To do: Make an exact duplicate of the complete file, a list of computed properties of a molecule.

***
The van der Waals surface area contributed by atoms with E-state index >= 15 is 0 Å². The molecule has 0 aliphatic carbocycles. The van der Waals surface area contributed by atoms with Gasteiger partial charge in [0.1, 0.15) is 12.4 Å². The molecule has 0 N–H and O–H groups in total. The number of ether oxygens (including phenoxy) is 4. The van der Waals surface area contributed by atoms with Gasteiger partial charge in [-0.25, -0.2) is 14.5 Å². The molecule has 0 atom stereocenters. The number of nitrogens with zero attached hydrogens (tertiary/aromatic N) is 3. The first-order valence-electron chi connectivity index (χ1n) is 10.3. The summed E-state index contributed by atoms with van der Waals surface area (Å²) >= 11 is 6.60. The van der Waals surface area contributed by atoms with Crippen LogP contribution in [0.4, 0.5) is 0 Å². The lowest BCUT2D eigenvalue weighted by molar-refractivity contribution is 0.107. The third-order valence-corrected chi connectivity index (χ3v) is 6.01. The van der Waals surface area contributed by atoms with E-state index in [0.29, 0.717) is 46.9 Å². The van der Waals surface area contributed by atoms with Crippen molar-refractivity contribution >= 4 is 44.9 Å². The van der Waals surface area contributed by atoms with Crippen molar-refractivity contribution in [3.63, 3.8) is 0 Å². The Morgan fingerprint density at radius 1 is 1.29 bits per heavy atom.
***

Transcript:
The van der Waals surface area contributed by atoms with E-state index >= 15 is 0 Å². The molecule has 0 aliphatic carbocycles. The van der Waals surface area contributed by atoms with Gasteiger partial charge in [0.1, 0.15) is 12.4 Å². The molecule has 0 N–H and O–H groups in total. The number of ether oxygens (including phenoxy) is 4. The van der Waals surface area contributed by atoms with Gasteiger partial charge in [-0.25, -0.2) is 14.5 Å². The molecule has 0 atom stereocenters. The number of nitrogens with zero attached hydrogens (tertiary/aromatic N) is 3. The first-order valence-electron chi connectivity index (χ1n) is 10.3. The summed E-state index contributed by atoms with van der Waals surface area (Å²) >= 11 is 6.60. The van der Waals surface area contributed by atoms with Crippen LogP contribution in [0.4, 0.5) is 0 Å². The lowest BCUT2D eigenvalue weighted by molar-refractivity contribution is 0.107. The third-order valence-corrected chi connectivity index (χ3v) is 6.01. The van der Waals surface area contributed by atoms with E-state index in [0.29, 0.717) is 46.9 Å². The van der Waals surface area contributed by atoms with Crippen molar-refractivity contribution >= 4 is 44.9 Å². The van der Waals surface area contributed by atoms with Crippen molar-refractivity contribution in [3.63, 3.8) is 0 Å². The Morgan fingerprint density at radius 1 is 1.29 bits per heavy atom.